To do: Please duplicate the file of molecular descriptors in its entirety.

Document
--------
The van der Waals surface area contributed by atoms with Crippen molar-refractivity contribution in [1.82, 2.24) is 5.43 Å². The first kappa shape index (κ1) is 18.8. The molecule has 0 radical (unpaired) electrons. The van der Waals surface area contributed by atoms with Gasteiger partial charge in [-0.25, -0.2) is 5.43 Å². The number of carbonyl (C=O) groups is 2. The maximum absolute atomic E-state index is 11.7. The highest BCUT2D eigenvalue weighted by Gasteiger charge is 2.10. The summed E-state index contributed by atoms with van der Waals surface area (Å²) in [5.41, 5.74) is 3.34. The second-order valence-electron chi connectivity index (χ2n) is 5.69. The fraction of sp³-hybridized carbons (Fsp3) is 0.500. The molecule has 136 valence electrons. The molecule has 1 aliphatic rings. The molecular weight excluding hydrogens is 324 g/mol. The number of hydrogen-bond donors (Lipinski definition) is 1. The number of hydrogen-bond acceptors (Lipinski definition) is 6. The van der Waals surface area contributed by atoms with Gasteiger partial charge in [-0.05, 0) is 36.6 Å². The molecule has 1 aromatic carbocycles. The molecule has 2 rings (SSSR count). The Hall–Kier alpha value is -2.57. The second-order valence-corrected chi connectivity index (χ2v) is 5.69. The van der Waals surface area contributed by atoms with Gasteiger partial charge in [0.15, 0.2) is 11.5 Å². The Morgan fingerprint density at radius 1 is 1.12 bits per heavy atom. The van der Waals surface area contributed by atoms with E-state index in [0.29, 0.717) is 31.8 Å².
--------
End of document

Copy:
The van der Waals surface area contributed by atoms with Crippen molar-refractivity contribution in [1.82, 2.24) is 5.43 Å². The first kappa shape index (κ1) is 18.8. The molecule has 0 radical (unpaired) electrons. The van der Waals surface area contributed by atoms with Gasteiger partial charge in [-0.25, -0.2) is 5.43 Å². The number of carbonyl (C=O) groups is 2. The maximum absolute atomic E-state index is 11.7. The highest BCUT2D eigenvalue weighted by Gasteiger charge is 2.10. The summed E-state index contributed by atoms with van der Waals surface area (Å²) in [5.41, 5.74) is 3.34. The second-order valence-electron chi connectivity index (χ2n) is 5.69. The fraction of sp³-hybridized carbons (Fsp3) is 0.500. The molecule has 136 valence electrons. The molecule has 1 aliphatic rings. The molecular weight excluding hydrogens is 324 g/mol. The number of hydrogen-bond donors (Lipinski definition) is 1. The number of hydrogen-bond acceptors (Lipinski definition) is 6. The van der Waals surface area contributed by atoms with Gasteiger partial charge in [-0.05, 0) is 36.6 Å². The molecule has 1 aromatic carbocycles. The molecule has 2 rings (SSSR count). The Hall–Kier alpha value is -2.57. The second-order valence-corrected chi connectivity index (χ2v) is 5.69. The van der Waals surface area contributed by atoms with Gasteiger partial charge in [0.15, 0.2) is 11.5 Å². The Morgan fingerprint density at radius 1 is 1.12 bits per heavy atom. The van der Waals surface area contributed by atoms with E-state index in [0.29, 0.717) is 31.8 Å².